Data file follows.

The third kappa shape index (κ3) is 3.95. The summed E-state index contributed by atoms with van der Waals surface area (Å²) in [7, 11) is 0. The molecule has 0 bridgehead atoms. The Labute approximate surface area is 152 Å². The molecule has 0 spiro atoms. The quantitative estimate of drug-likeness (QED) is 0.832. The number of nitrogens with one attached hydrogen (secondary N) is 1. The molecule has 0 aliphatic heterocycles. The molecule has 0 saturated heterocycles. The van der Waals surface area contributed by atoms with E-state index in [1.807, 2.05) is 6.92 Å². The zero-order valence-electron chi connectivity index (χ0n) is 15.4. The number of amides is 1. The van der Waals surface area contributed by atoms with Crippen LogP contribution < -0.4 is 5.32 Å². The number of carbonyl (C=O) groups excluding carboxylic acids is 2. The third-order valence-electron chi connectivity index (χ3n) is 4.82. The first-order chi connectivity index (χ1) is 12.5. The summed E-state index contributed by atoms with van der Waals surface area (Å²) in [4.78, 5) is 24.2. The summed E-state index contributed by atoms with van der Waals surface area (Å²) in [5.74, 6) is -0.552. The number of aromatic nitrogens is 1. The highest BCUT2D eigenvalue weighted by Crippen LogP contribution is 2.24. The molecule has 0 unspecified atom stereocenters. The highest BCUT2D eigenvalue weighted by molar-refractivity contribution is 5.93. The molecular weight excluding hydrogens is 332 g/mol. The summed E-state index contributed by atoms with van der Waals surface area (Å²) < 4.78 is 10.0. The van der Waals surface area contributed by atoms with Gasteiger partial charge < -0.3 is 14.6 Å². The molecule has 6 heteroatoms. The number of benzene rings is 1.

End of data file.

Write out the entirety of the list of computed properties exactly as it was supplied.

The third kappa shape index (κ3) is 3.95. The summed E-state index contributed by atoms with van der Waals surface area (Å²) in [7, 11) is 0. The molecule has 0 bridgehead atoms. The Labute approximate surface area is 152 Å². The molecule has 0 spiro atoms. The quantitative estimate of drug-likeness (QED) is 0.832. The number of nitrogens with one attached hydrogen (secondary N) is 1. The molecule has 0 aliphatic heterocycles. The molecule has 0 saturated heterocycles. The van der Waals surface area contributed by atoms with E-state index in [1.807, 2.05) is 6.92 Å². The zero-order valence-electron chi connectivity index (χ0n) is 15.4. The number of amides is 1. The van der Waals surface area contributed by atoms with Crippen LogP contribution < -0.4 is 5.32 Å². The number of carbonyl (C=O) groups excluding carboxylic acids is 2. The third-order valence-electron chi connectivity index (χ3n) is 4.82. The first-order chi connectivity index (χ1) is 12.5. The summed E-state index contributed by atoms with van der Waals surface area (Å²) in [4.78, 5) is 24.2. The summed E-state index contributed by atoms with van der Waals surface area (Å²) in [5.74, 6) is -0.552. The number of aromatic nitrogens is 1. The highest BCUT2D eigenvalue weighted by Crippen LogP contribution is 2.24. The molecule has 0 unspecified atom stereocenters. The highest BCUT2D eigenvalue weighted by molar-refractivity contribution is 5.93. The molecular weight excluding hydrogens is 332 g/mol. The summed E-state index contributed by atoms with van der Waals surface area (Å²) < 4.78 is 10.0. The van der Waals surface area contributed by atoms with Gasteiger partial charge < -0.3 is 14.6 Å². The molecule has 6 heteroatoms. The number of benzene rings is 1.